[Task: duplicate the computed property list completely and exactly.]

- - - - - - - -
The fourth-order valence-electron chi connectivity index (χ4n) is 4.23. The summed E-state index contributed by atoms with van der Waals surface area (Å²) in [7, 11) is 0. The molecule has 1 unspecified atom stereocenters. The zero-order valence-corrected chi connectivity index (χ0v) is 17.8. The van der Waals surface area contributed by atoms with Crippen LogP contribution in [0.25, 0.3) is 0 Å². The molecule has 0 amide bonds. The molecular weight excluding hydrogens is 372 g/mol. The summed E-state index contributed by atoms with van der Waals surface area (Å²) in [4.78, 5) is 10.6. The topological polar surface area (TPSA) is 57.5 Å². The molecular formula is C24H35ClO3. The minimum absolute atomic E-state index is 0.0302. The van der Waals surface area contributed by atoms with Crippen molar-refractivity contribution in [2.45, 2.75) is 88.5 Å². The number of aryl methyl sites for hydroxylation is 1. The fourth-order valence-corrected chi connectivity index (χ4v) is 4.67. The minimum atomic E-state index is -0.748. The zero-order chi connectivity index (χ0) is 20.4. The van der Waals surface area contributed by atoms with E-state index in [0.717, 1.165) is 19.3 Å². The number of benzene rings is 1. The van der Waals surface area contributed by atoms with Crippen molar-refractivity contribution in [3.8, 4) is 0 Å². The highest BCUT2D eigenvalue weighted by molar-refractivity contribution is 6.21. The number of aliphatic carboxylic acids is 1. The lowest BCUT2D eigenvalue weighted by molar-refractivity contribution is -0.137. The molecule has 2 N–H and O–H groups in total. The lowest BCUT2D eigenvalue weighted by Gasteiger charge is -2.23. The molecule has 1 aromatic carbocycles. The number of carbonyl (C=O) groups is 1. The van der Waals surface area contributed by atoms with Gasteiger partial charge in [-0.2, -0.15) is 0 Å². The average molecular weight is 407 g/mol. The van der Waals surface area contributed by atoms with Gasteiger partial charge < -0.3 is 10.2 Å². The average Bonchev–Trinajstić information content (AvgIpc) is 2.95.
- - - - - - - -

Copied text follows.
The fourth-order valence-electron chi connectivity index (χ4n) is 4.23. The summed E-state index contributed by atoms with van der Waals surface area (Å²) in [7, 11) is 0. The molecule has 1 unspecified atom stereocenters. The zero-order valence-corrected chi connectivity index (χ0v) is 17.8. The van der Waals surface area contributed by atoms with Crippen LogP contribution in [0.25, 0.3) is 0 Å². The molecule has 0 amide bonds. The molecular weight excluding hydrogens is 372 g/mol. The summed E-state index contributed by atoms with van der Waals surface area (Å²) in [4.78, 5) is 10.6. The topological polar surface area (TPSA) is 57.5 Å². The molecular formula is C24H35ClO3. The minimum absolute atomic E-state index is 0.0302. The van der Waals surface area contributed by atoms with Crippen molar-refractivity contribution in [2.45, 2.75) is 88.5 Å². The number of aryl methyl sites for hydroxylation is 1. The fourth-order valence-corrected chi connectivity index (χ4v) is 4.67. The minimum atomic E-state index is -0.748. The zero-order chi connectivity index (χ0) is 20.4. The van der Waals surface area contributed by atoms with E-state index in [0.717, 1.165) is 19.3 Å². The number of benzene rings is 1. The van der Waals surface area contributed by atoms with Crippen molar-refractivity contribution in [3.8, 4) is 0 Å². The highest BCUT2D eigenvalue weighted by molar-refractivity contribution is 6.21. The number of aliphatic carboxylic acids is 1. The lowest BCUT2D eigenvalue weighted by molar-refractivity contribution is -0.137. The molecule has 2 N–H and O–H groups in total. The lowest BCUT2D eigenvalue weighted by Gasteiger charge is -2.23. The molecule has 1 aromatic carbocycles. The number of carbonyl (C=O) groups is 1. The van der Waals surface area contributed by atoms with Gasteiger partial charge in [-0.2, -0.15) is 0 Å². The average molecular weight is 407 g/mol. The van der Waals surface area contributed by atoms with Gasteiger partial charge < -0.3 is 10.2 Å². The average Bonchev–Trinajstić information content (AvgIpc) is 2.95.